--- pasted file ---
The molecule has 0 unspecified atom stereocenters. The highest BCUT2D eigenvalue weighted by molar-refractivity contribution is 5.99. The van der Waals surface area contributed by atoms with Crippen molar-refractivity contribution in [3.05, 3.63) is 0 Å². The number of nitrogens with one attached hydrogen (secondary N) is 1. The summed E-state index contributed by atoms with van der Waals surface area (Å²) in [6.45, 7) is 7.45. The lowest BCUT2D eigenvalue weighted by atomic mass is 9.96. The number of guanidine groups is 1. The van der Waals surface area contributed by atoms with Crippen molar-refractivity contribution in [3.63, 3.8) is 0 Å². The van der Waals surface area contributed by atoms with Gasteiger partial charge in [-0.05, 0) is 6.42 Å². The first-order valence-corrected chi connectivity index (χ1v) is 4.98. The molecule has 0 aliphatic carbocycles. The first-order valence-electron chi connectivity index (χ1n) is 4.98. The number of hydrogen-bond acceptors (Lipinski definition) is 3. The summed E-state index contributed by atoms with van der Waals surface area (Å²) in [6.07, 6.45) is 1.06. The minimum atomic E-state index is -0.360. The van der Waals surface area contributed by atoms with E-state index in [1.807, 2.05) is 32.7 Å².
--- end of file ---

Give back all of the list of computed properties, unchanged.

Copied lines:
The molecule has 0 unspecified atom stereocenters. The highest BCUT2D eigenvalue weighted by molar-refractivity contribution is 5.99. The van der Waals surface area contributed by atoms with Crippen molar-refractivity contribution in [3.05, 3.63) is 0 Å². The number of nitrogens with one attached hydrogen (secondary N) is 1. The summed E-state index contributed by atoms with van der Waals surface area (Å²) in [6.45, 7) is 7.45. The lowest BCUT2D eigenvalue weighted by atomic mass is 9.96. The number of guanidine groups is 1. The van der Waals surface area contributed by atoms with Crippen molar-refractivity contribution in [3.63, 3.8) is 0 Å². The van der Waals surface area contributed by atoms with Gasteiger partial charge in [-0.05, 0) is 6.42 Å². The first-order valence-corrected chi connectivity index (χ1v) is 4.98. The molecule has 0 aliphatic carbocycles. The first-order valence-electron chi connectivity index (χ1n) is 4.98. The number of hydrogen-bond acceptors (Lipinski definition) is 3. The summed E-state index contributed by atoms with van der Waals surface area (Å²) in [6.07, 6.45) is 1.06. The minimum atomic E-state index is -0.360. The van der Waals surface area contributed by atoms with E-state index in [1.807, 2.05) is 32.7 Å².